Developer Royal Palm Cos. revised hotel/condo plans at Miami Worldcenter
In the wake of the coronavirus, developer Royal Palm Cos. has revised its plans for a hotel and condo at Miami Worldcenter, the 27-acre, $5-billion, mixed-use project underway in downtown Miami. RPC now plans to make the Legacy Hotel & Residences pandemic-resistant, with voice-activated elevators, touch-less room key access and autonomous disinfection robots to sanitize common areas.
The 50-story tower will have 256 hotel rooms, 274 condo units and a 100,000-sq.-ft. medical center on the ground floor. To prevent the spread of another pandemic, the center’s medical-grade air-purification system and anti-microbial surfaces will be expanded throughout the building, says Dan Kodsi, CEO of Miami-based RPC.
“It would be a great place to stay during a pandemic. People could get all the benefits of living in a hotel, and if they were to catch a virus, they could go downstairs and see a doctor or nurse and get a blood test. We’ll have separate elevators for different floors, and we could keep people who are sick away from non-sick people,” Kodsi says.
Construction is to begin this fall, with completion in late 2023.
- CareerSource South Florida established a layoff aversion fund for small businesses and community organizations affected by the pandemic in Miami-Dade and Monroe counties. Businesses with three to 10 full-time employees are eligible to receive up to $5,000; those with 11-25 employees could receive up to $7,500, while those with 26-50 get up to $10,000.
- The Fontainebleau Miami Beach Resort filed a lawsuit in federal court seeking a judicial declaration that it does not have to pay into a health insurance fund for unionized workers whom it laid off in March. The suit claims the South Florida Hotel and Culinary Employees Welfare Fund, along with Unite Here Local 355, improperly demanded up to $5.5 million in health plan contributions for 1,077 laid-off union members. The hotel says the union contract requires payments only on behalf of working employees. The hotel argues that even if it were obligated to make health fund contributions for laid-off workers, that obligation would be voided because of the “catastrophic negative impact” of the coronavirus shutdown. Union officials say other Miami hotels have continued making contributions for laid-off workers during the pandemic.
- The operator of the 40-room Hotel Astor on South Beach filed for bankruptcy protection from its landlord, saying the coronavirus shutdown had left it unable to pay its rent and debt obligations. The hotel operator initially filed for Chapter 11 in 2018 to stop an eviction lawsuit. It says it was close to selling the land lease for the hotel, but the deal fell through because of the pandemic, forcing it to reopen the bankruptcy process.
- New York-based L&L Holding and Carpe Real Estate Partners will redevelop the former Rubell Family art museum in Wynwood. It plans a mixed-use project.
- Orlando- based Zom Living will develop the Watermark at Merrick Park, a senior rental project with 196 units in Coral Gables.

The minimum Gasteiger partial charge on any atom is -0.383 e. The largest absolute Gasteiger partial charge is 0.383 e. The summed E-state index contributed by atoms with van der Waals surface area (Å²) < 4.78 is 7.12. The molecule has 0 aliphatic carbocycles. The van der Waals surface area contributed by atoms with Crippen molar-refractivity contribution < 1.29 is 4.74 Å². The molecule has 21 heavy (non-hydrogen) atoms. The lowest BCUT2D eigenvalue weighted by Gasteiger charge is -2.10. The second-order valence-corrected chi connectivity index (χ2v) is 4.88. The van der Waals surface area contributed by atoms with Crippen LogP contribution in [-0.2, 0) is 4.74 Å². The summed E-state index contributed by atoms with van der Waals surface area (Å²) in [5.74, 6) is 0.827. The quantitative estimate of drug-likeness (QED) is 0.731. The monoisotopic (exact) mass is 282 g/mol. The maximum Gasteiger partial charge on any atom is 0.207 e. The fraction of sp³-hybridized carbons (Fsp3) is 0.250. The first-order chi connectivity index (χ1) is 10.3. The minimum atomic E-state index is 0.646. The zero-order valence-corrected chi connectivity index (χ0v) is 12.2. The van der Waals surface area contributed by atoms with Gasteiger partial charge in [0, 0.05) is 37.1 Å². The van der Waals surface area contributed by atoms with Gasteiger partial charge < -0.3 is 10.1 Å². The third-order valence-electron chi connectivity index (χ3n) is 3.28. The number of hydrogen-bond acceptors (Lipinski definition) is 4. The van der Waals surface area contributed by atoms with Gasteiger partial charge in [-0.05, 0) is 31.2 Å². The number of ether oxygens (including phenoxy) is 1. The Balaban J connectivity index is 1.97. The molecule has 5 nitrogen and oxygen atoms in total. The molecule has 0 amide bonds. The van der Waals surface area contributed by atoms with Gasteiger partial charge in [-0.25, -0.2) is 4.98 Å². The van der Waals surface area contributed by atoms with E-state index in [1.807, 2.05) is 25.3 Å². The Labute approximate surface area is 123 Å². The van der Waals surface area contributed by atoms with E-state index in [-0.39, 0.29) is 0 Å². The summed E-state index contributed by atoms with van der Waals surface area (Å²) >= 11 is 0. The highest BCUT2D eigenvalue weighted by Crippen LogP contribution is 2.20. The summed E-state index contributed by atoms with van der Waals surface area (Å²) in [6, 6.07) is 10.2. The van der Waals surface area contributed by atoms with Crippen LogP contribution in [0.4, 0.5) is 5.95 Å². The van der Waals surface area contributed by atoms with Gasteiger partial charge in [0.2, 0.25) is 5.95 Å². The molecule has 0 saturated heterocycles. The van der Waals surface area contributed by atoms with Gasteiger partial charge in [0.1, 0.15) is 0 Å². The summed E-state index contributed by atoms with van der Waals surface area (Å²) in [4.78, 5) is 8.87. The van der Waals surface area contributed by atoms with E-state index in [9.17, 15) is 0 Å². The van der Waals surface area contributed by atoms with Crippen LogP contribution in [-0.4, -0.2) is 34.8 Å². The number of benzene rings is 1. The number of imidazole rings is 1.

- A 271,262-sq.-ft. distribution center near I-95 in Opa-locka sold for $17.1 million. Orlando-based developer Foundry Commercial is building Midpoint Miami Logistics Park on 18 acres near Florida’s Turnpike and U.S. 27 in Hialeah Gardens.
- Tabit, an Israeli cloud-based services provider that helps restaurants manage their businesses and takeout orders, opened a headquarters for its U.S. operations in North Miami Beach. The company received $35 million in funding earlier this year to expand in North America. Tabit President Nadav Solomon, formerly a senior strategic consultant for the food industry at Ernst & Young, heads the Miami office.
- Privately held Mullen Technologies, an electric car manufacturer and distributor based in Southern California, agreed to acquire Miami-based electronic payments company Net Element in a stock-for-stock reverse merger. Once the deal is completed, Mullen shareholders will own 85% of the new company, with the other 15% belonging to Net Element shareholders.
- Miami-based financial tech company Nymbus raised $12 million to expand.
- Barcelona, Spain-based Accelya acquired Farelogix, a Miami-based software firm focused on the airline industry. Financial terms were not disclosed. Farelogix previously had agreed to be sold to Sabre for $360 million, but the deal collapsed amid regulatory and legal issues.
- Miami-based ChenMed, which operates primary care centers for seniors, plans to open 15 locations nationwide.
- Miami-based Baptist Health South Florida proposed a 61,500-sq.-ft. medical office building next to Boca Raton Regional Hospital. The project includes an outpatient surgery center and a 382-space garage.
East End Capital will soon begin building Foyer Wynwood, a 236- unit apartment project in Miami’s Wynwood neighborhood. The 375,000-sq.-ft., 12-story building will have furnished micro-units and co-living bedrooms with attached bathrooms, as well as traditional one- and two-bedroom apartments. Planned amenities include studios for making art, podcasts and videos. Monthly rents for the co-living bedrooms, including electricity and wifi, are expected to start at $1,500.
Read more in Florida Trend's September issue.
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